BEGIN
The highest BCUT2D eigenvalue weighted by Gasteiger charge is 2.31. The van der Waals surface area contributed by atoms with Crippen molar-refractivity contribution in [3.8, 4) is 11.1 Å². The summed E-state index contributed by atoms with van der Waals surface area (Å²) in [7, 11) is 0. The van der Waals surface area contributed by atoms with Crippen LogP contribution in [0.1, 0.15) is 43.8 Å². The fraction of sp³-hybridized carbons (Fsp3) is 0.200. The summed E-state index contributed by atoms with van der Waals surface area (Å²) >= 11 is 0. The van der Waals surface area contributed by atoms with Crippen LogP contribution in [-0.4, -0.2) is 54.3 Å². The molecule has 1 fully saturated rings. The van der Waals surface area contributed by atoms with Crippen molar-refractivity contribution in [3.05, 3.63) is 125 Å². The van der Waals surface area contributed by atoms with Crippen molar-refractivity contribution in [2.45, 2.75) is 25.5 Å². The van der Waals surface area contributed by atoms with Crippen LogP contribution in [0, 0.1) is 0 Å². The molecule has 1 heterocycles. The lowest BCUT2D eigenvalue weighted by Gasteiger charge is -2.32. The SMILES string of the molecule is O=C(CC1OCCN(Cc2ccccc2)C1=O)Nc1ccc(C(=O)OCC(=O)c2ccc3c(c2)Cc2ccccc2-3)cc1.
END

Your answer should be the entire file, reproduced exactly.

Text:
The highest BCUT2D eigenvalue weighted by Gasteiger charge is 2.31. The van der Waals surface area contributed by atoms with Crippen molar-refractivity contribution in [3.8, 4) is 11.1 Å². The summed E-state index contributed by atoms with van der Waals surface area (Å²) in [7, 11) is 0. The van der Waals surface area contributed by atoms with Crippen LogP contribution in [0.1, 0.15) is 43.8 Å². The fraction of sp³-hybridized carbons (Fsp3) is 0.200. The summed E-state index contributed by atoms with van der Waals surface area (Å²) >= 11 is 0. The van der Waals surface area contributed by atoms with Crippen LogP contribution in [-0.4, -0.2) is 54.3 Å². The molecule has 1 fully saturated rings. The van der Waals surface area contributed by atoms with Crippen molar-refractivity contribution in [3.05, 3.63) is 125 Å². The van der Waals surface area contributed by atoms with Crippen molar-refractivity contribution in [2.45, 2.75) is 25.5 Å². The van der Waals surface area contributed by atoms with Crippen LogP contribution in [0, 0.1) is 0 Å². The molecule has 1 heterocycles. The lowest BCUT2D eigenvalue weighted by Gasteiger charge is -2.32. The SMILES string of the molecule is O=C(CC1OCCN(Cc2ccccc2)C1=O)Nc1ccc(C(=O)OCC(=O)c2ccc3c(c2)Cc2ccccc2-3)cc1.